God is Still on the Throne

God is the Lord of all the earth. His throne is in heaven and His eyes are on the earth. Any one individual who will be God’s agent in any situation or culture can prevail against all the forces known to man.

No political power, economic contract or military infrastructure can overthrow God, nor can it frustrate the man or woman who is acting in God’s supreme authority in the affairs of mankind on the earth.

Logophile of Kings and Monarchs

It’s been a while since I discussed words with you and so I thought I’d bring up another regal topic. This time I want to discuss the idea of being Imperial in an Empire.

Imperial & Empire

While these words appear quite different in English they actually come from the same Latin root. They both come from the Latin concept of ‘command’, in the word ‘imperare’. By Middle Latin the word had morphed into ‘imperium’. In Middle English the word had become ‘emperial’. Both of our English words imperial and empire spring from that original Latin root.

Hence it is true that imperial things belong to the empire. What is done by the monarch’s command is that which is deemed imperial and impacts his empire.

Of Kings and Monarchs

Consider these various meanings for the term ‘imperial’.

1. Pertaining to an empire

2. Pertaining to an emperor or empress

3. Characterizing the rule or authority of a sovereign state over its dependencies

4. Of the nature or rank of an emperor or supreme ruler

Both our words Imperial and Empire are intrinsically linked to Kings and Monarchs. Since much of the world has been under some form of monarchical rule – including all former British colonies, much of Europe, Russia, many Asian nations, African countries and South American cultures – the idea of Imperial things and Empires is relevant to most people on the planet.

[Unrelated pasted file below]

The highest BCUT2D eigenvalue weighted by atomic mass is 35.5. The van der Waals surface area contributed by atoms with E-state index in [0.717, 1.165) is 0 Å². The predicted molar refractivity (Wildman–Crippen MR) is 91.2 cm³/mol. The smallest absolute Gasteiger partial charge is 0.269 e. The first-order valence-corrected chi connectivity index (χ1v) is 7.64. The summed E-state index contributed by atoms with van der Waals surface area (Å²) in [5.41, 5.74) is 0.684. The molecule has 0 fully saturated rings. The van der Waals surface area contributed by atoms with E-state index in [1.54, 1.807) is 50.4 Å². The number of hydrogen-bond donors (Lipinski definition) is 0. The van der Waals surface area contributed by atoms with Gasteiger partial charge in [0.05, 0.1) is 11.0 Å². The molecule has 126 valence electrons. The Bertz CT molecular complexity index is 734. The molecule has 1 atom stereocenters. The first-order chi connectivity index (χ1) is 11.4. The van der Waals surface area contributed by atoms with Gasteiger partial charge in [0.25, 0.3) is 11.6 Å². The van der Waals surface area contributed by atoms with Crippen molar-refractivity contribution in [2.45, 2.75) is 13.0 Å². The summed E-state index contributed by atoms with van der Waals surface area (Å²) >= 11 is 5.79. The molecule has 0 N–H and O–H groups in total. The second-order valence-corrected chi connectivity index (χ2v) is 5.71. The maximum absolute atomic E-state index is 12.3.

Things Imperial

We have an interesting collection of things designated as ‘imperial’ due to their monarchical origins.

There is a coin called an ‘imperial’. It is a Russian Coin used from 1897 – 1917. It is so called because of the same Latin root as our word imperial, which became ‘imperialis’, meaning a coin, as something authorised by the monarch. A Roman coin bearing the monarch’s image, then, was in imperialis. The coin which was shown to Jesus Christ, with Caesar’s image on it, was an imperialis – an imperial coin.

Imperial Measures are those measures that were used in Britain and British colonies. In most nations the imperial measures have been replaced by metric measures. Imperial measures were ‘imperial’ because they were the ones approved by the monarch. Standardisation enabled the authorities to regulate against false measurements and fraudulent dealings. As the monarchs determined the set weights and measures their officers could then enforce accuracy and punish those who used unjust methods.

Imperial Law is that body of law which comes down to us as law enacted through the centuries by various monarchs. In their imperial capacity monarchs are able to impose law and regulations which all in their empire must follow. What is particularly significant about Imperial Law is that much of the freedom which western societies take for granted have come to us by rulings of various monarchs down through the past 1,000 years.

Imperial Law

Not all laws enacted by monarchs were so enacted with the enthusiastic support of the monarch. The Magna Carta, for example, is a law that was forced on King John. Yet, by his action of ratifying that law it comes to us as ‘imperial law’.

In Australia the original national constitution is built upon the pre-existing Imperial Law. Subsequently the various states of the Commonwealth have enacted legislation ratifying that pre-existing Imperial Law as continuing its validity for the benefit of Australian citizens.

So Imperial Law is not as out of date or irrelevant as the idea might suggest to our modern minds. We are indebted to imperial laws for many of the freedoms we have taken for granted all our lives.

Of Lords and Monarchs

Who is ruling you impacts who you can become. So take a moment or two to audit your own allegiances and discover your limitations.

Christians are familiar with the confession, “Jesus Christ is Lord”. That is a key element of personal salvation. Those who wish to be saved by the life and ministry of Jesus Christ must confess Him as Lord of their life. That brings them salvation.

“If you confess with your mouth the Lord Jesus, and believe in your heart that God has raised him from the dead, you will be saved.” Romans 10:9

Making that statement as a true confession can only be done with the assistance of the Holy Spirit.

“….. no man can say that Jesus is the Lord, but by the Holy Spirit.” 1Corinthians 12:3b